• Intensity “Hi-Lo” switch or “1-10” frequency switch, or if polarity needs to be changed, the output density (and sometimes frequency) must be reduced to zero.
• Treatment should last 15-20 minutes
• Before turning off the power, make sure all the buttons are zero and remove the lead wire.
• 2 pins complete a circuit
• Connect the negative lead to the primary point and the positive lead to the secondary point
Intense wave (continuous)
High frequency: 50-100 pulses per second
Function and indicators:
Inhibits sensory and motor nerves
Relieves pain, calms the mind, relieves spasm of muscles
Dispersion / Sparse wave (continuous)
Low frequency: 2-5 pulses per second
Function: Induce the contraction of the muscles and increase the tension of the muscle and ligament.
Indication: injury of muscles, ligaments and joints.
Dense diffuse wave
The diffuse wave and the dense wave appear alternately, each lasting approximately 1.5 seconds. Block the body’s adaptation
Relieve pain, improve the function of organs, improve qi and blood circulation, improve tissue nutrition, reduce inflammation
Indication: Pain, trauma, sprain, arthritis, sciatica, facial paralysis, muscle weakness, etc.
A wave appears that opens and closes rhythmically. Interval: 1.5s
Function: Stimulating muscles
• Increase the intensity of electro-acupuncture gradually, so that we can avoid events such as muscle contraction, needle breakage, and bent needle caused by increased intensity.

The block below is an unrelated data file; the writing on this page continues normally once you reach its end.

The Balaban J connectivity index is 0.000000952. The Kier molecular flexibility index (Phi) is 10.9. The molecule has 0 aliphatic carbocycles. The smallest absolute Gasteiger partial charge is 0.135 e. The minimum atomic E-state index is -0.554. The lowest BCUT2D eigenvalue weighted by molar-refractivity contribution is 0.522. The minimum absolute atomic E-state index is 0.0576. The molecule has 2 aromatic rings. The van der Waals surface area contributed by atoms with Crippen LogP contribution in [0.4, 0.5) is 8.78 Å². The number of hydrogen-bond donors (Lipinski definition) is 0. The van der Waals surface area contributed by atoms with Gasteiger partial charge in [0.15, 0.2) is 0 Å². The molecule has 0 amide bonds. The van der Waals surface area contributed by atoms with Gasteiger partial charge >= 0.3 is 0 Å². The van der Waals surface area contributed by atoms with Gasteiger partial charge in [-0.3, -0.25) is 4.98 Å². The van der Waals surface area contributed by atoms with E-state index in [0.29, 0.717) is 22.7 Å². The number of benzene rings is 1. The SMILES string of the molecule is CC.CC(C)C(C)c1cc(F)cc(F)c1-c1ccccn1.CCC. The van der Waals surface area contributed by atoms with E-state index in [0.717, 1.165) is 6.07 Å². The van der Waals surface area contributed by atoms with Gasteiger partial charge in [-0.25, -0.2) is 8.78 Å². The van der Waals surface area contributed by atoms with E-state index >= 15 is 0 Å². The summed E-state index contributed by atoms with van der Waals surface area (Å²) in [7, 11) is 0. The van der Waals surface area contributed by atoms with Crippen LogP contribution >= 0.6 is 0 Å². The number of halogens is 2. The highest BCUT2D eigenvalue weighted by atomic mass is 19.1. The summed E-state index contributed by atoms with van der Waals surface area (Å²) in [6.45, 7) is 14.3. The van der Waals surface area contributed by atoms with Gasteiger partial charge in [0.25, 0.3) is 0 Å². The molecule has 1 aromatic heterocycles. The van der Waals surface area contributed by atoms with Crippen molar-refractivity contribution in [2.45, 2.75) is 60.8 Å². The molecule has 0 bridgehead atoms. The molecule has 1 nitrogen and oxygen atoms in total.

• The number one priority is to make the patient comfortable at all times.
• Light stimulation is required when performing electro-acupuncture near the spine and brainstem.
• When applying electro-acupuncture to the chest and back area in the heart area, do not connect the points on both sides of the body to avoid current flowing through the heart.
• Do not stimulate the heart area.
• Do not stimulate patients with pacemakers or other electronic implants.
• Use electroacupuncture with caution in patients with heart disease, seizures, and pregnant women.
• Electroacupuncture should be used with caution in elderly or frail patients.
1. Better for nerve related problems
2. Stimulation is more measurable than manual
3. Many points can be stimulated at the same time (manual can only stimulate one at a time)
4. Stimulation may take longer. A typical treatment is usually 20 minutes. If you are stimulating manually, you will usually only stimulate for a few minutes at most.
• Points are selected in pairs
• Usually unilateral
(Left or right pair on the same side Do not switch from one side to the other, as this may hinder heart movement)